The Democratic Alliance (DA) list of candidates for the Western Cape provincial legislature – where the party is likely to retain its majority – reveals that Premier Helen Zille will have to tread carefully when she appoints her Cabinet after the elections if she is to avoid a repeat of the row that erupted in 2009.
Zille was heavily criticised by political parties and women's lobby groups when she appointed her 11-person provincial cabinet made up, apart from her, entirely of men, six of them white.
Labour federation Cosatu went as far as laying a complaint with the Equality Court, asking it to order Zille to reconstitute her executive. Cosatu later reached a settlement with the provincial government on the matter.
This was after the DA won a clear majority in the Western Cape, getting 22 seats in the 42-member Western Cape legislature.
At the time Zille said her choices represented "the best fitness-for-purpose match" she could find. She said that all senior DA female candidates opted to stand for election to Parliament rather than the provincial legislature and she was left with a small pool of women.
Of the 22 members of the provincial legislature in 2009, 15 were white and there were only five women, including Zille.
The top 22 on the list released last week include 13 white people and 10 women. There are only five women in the top 15.
Only Zille and Anroux Marais (at number 15) have legislature experience. The other three women in the top 15 – University of the Western Cape academic Nomafrench Mbombo, community activist Sharna Fernandez and City of Cape Town councillor Benedicta van Minnen – are newcomers.
Zille said there is a strong likelihood that there would be more than one woman in the provincial executive after the elections, although she has not applied her mind to it and can't say for sure.
She said she was, in general, "satisfied" with the people on the lists, who were chosen by the electoral college and selection teams.
Zille said the DA was focused on diversity as a component of excellence and "fitness for purpose".
Controversial DA MP Masizole Mnqasela, who has given Zille a number of headaches over the years, is one of those members who will be eyeing a place in Zille's provincial Cabinet, according to sources.
Mnqasela will not be returning to represent the party in the National Assembly after this year's general elections; his name appears at number 20 on the list for the Western Cape legislature.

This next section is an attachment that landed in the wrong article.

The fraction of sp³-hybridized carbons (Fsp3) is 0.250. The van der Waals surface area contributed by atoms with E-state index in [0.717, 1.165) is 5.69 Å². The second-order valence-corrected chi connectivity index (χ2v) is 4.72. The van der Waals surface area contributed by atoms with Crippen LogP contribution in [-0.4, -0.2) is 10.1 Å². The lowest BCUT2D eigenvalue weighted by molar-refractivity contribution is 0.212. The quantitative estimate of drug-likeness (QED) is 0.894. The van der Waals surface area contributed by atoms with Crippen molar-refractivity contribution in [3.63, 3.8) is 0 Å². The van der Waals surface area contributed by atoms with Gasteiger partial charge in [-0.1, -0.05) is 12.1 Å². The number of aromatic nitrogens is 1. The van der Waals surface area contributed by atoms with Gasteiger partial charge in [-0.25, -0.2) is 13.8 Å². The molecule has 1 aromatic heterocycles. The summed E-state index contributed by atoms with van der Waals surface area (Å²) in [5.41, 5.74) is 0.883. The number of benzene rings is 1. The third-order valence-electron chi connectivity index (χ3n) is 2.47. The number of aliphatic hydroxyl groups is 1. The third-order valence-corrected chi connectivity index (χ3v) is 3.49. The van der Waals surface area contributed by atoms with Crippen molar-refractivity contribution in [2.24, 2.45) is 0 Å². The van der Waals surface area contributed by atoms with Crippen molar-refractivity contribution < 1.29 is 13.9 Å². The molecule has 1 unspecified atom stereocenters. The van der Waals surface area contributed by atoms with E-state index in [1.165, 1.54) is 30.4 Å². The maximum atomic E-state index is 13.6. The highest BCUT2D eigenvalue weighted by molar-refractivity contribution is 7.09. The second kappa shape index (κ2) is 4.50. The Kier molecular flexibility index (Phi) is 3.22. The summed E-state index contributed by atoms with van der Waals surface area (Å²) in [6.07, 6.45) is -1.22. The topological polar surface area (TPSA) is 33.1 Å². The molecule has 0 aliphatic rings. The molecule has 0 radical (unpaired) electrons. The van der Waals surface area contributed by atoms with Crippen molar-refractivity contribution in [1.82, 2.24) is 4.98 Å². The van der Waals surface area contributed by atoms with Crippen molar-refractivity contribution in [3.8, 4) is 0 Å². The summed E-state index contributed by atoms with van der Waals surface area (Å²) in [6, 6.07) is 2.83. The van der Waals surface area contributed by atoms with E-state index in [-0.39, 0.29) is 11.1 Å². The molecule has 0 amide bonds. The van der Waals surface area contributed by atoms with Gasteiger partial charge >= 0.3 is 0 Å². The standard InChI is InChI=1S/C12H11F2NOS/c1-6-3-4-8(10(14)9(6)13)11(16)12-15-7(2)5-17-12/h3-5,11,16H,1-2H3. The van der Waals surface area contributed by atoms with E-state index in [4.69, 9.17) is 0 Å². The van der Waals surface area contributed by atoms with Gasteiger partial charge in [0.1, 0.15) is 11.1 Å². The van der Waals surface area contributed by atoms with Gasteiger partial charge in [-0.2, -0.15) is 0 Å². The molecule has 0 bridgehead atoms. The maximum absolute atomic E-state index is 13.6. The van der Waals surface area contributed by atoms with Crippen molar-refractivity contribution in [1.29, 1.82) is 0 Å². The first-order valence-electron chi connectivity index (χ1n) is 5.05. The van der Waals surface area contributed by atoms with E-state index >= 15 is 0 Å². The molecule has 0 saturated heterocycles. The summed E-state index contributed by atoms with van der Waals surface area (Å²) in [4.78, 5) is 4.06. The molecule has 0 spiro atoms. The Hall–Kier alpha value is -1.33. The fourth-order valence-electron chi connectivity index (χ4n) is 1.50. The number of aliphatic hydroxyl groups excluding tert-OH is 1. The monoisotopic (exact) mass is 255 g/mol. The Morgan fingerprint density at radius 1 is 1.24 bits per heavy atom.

The DA would have to perform worse than it did in 2009 for Mnqasela not to secure a seat in the legislature.
Speculation was rife on social networks that Mnqasela had been demoted when his name didn't appear on the party list for Parliament.
According to sources close to Mnqasela, he wants more than just a seat in the legislature. The move is tactical because he thinks it might get him a place in Zille's next Cabinet. He didn't respond directly to a question about him aiming to be in the provincial executive, but confirmed that he didn't apply for a seat in Parliament. He put his name down for the provincial list because "that's where I want to go".
Part of the team
He said, instead of being a backbencher in the National Assembly, he wanted to "be part of this team of great leaders … a team that is showcasing to South Africa and the world what the DA can do to change the lives of the people".
"I want to become part of that experience, showcasing that, where we govern, this is how we do things," he said.
"I have the credentials. I am a leader. I've been through grassroots politics and have recruited many people who are now in leadership positions nationally and provincially. I am also a member of the federal council," he said.
Mnqasela's love-hate relationship with Zille has ended in public spats.
They met when Zille was trying to build DA structures in the Xhosa communities around Cape Town more than 10 years ago. Mnqasela became the DA's first Khayelitsha councillor in the city council in 2003 and became an MP in 2009.
When he was charged with rape in June 2010, Zille stood by him. When he was acquitted in July 2011, Zille wrote in her newsletters about their relationship, revealing the abuse they both suffered at the hands of ANC supporters, unfair police treatment and the importance of an independent judiciary.
A few months later, Zille accused Mnqasela of Verwoerdian thinking, likening him to Julius Malema, the then leader of the ANC Youth League. This was after Mnqasela said the election of Lindiwe Mazibuko to the position of parliamentary leadership would be "window dressing" because "she is not black enough"."I want to become part of that experience, showcasing that where we govern, this is how we do things"